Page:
From the UN News Center:
With global glaciers — a vital water source for millions, or even billions, of people worldwide — melting at a record rate, the United Nations Environment Programme (UNEP) urged countries to agree on a new emissions reduction pact.Read This Article
According to the UNEP-backed World Glacier Monitoring Service (WGMS), data from nearly 30 reference glaciers in nine mountain ranges indicate that between the years 2004-2005 and 2005-2006, the average rate of melting and thinning more than doubled.
I don’t work on reproductive health and rights on the international level, but I have worked on the national level and think that there’s obviously much work to do that could definitely make us “a better defender” for women’s rights internationally. Just last week a UN committee called the U.S. out for failing to address severe racial disparities that exist in reproductive health care.
So yes, we need to improve our conditions at home, but first there needs to be just a general recognition that these real problems exist rather than continuing to hold ourselves up on a pedestal as this champion of women’s rights, coming to save “the oppressed women” from “uncivilized” countries, and as Kavita said, which has been happening in the midst of this guise of fighting terror.Read This Article
>>Tibet – China has closed Lhasa to visitors and blocked websites (including youtube) as violent protests continue there and spread to the neighboring Sichuan, Qinghai, and Gansu provinces. The Dalai Lama has said that he will not intervene to stop the protests, but instead called for an independent investigation into the “cultural genocide” that he says China is waging. Eighty Tibetans have been killed during the unrest. The Washington Post reports on the domestic politic aspects in China.
>>Iran – Conservatives appear to have won as much as a 70 percent majority in Iran’s parliamentary elections. Many reformist candidates had been barred from participating. However, some analysts believe that President Ahmadenijad may still face significant resistance from moderate conservatives disgruntled over the state of the economy teamed with reformists.
>>Iraq – As part of a congressional delegation, Senator John Mcain made a surprise visit to Iraq on Sunday. He’s scheduled to meet with Ryan Crocker, General Petraeus, and Prime Minister al-Maliki before traveling on to Jordan, Israel, France, and Britain. The LA Times takes a look at the history of his foreign policy.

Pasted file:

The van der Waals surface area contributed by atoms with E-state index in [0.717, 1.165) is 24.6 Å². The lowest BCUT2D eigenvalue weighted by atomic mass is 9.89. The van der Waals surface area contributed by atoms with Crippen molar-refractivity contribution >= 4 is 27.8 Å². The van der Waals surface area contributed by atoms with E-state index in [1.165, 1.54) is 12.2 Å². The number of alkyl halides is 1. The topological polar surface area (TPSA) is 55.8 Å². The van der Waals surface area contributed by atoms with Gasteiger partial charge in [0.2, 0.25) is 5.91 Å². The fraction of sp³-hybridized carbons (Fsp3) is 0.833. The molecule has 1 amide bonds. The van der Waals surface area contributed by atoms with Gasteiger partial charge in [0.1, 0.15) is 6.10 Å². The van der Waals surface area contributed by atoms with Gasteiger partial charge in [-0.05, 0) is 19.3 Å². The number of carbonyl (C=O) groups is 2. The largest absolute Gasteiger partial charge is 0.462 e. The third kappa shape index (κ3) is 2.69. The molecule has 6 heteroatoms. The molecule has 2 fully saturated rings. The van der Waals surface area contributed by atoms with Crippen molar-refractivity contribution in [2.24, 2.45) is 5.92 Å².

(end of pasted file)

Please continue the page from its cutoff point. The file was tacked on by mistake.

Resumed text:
The Washington Post‘s Craig Timberg reports on the progress made by many of the counties in the region:
Civil wars in Liberia, Sierra Leone and Ivory Coast have ended, and although Ivory Coast has yet to hold its first postwar vote, Liberia and Sierra Leone have elected leaders with popular mandates. Regional giant Nigeria, where military rule ended in 1999, has had a series of deeply flawed votes, but the disputes are being settled in an increasingly independent court system.
These countries are all freer, more stable and more democratic than they were a decade ago, regional analysts say. Peace, however fragile, is the norm rather than war. And citizens of these nations increasingly are demanding responsive governance from their leaders.
Why is West Africa experiencing this improvement, when much of East Africa is embroiled in conflict? Timberg focuses much of his article on the positive influence of burgeoning democracies like Ghana, which has benefited from its peaceful electoral transitions and successful handling of any regional or ethnic tensions. Along with this explanation, though, Timberg highlights another factor:
The exile and prosecution of Liberian warlord Charles Taylor, who spread conflict to the country’s neighbors, has helped stabilize the region, as have U.N. peacekeeping missions.
UN peacekeepers are not just a band-aid to respond to emergencies. The secure environment that they provide, as their success in countries like Liberia and Sierra Leone demonstrates, provides a foundation for long-term development across the entire region.Read This Article
From the UN News Center
The border between Chad and Sudan’s Darfur region remains volatile as the United Nations refugee agency continues to move thousands of civilians who fled recent air and ground attacks against towns in West Darfur further inside their neighbouring country.Read This Article
“The constantly changing security situation regularly affects our relocation operation,” Ron Redmond, spokesman for the UN High Commissioner for Refugees, said today in Geneva.
Heavy explosions are frequently heard coming from the border area, and there are continuous sightings of armed groups in vehicles and on horseback, he said.